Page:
Monday, November 21, 2011

Geology cause of poor water quality in parts of Colorado

In a new report that has implications for many Western states, the Colorado Geological Survey found that the natural geology in the headwaters of numerous streams is the source of poor surface water quality downstream. [Right, this stream, in the East Mancos River headwaters in the La Plata Mountains of southwest Colorado, is naturally acidic with high concentrations of metals because of the surrounding geology. Credit, Colorado Geological Survey]

The report, titled “Natural Acid Rock Drainage Associated with Hydrothermally Altered Terrane in Colorado,” identifies a number of streams in eleven different headwater areas of Colorado where surface water is acidic and has high concentrations of metals upstream of any significant human impacts.

Rocks in these areas were altered by intensely hot water circulating in the earth’s crust, often associated with volcanic activity during Colorado’s geologic past. The “hydrothermal alteration” of the rocks changed their composition by dissolving some minerals and depositing others. In the affected areas, the hydrothermal-alteration process deposited metal-sulfide minerals, commonly pyrite (fool’s gold), in the rocks.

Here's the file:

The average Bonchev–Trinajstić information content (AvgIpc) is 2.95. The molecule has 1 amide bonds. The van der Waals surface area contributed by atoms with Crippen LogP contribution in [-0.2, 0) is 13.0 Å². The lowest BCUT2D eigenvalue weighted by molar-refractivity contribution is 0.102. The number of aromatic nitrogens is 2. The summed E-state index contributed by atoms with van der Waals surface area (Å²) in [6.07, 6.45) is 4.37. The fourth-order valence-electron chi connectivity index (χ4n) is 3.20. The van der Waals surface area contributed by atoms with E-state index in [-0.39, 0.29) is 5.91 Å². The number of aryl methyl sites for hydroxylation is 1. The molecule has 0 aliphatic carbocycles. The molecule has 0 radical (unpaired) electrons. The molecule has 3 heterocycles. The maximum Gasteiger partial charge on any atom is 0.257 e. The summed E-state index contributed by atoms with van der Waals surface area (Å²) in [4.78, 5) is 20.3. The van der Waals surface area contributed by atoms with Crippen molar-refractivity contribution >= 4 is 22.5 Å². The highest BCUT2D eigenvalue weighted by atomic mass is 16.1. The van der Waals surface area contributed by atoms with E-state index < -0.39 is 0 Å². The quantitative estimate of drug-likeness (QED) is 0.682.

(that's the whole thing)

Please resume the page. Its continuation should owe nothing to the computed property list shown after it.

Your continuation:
When these rocks are exposed at the surface, they interact with oxygen and the iron sulfide "rusts" to form iron oxide minerals, creating striking yellow, orange, and red colors – similar to the oxidation of metal in an old rusty car. “Acid rock drainage” occurs when the sulfur that is displaced by the oxygen combines with water to form weak sulfuric acid. The acidic water then dissolves minerals from the bedrock, often adding significant amounts of dissolved metals to these headwater streams. Natural acid rock drainage has been active in Colorado for thousands, possibly millions of years.
Hydrothermally altered rocks occur across many of the geologically active states in the Western U.S., including Arizona.

[Quotes taken from CGS announcement.]

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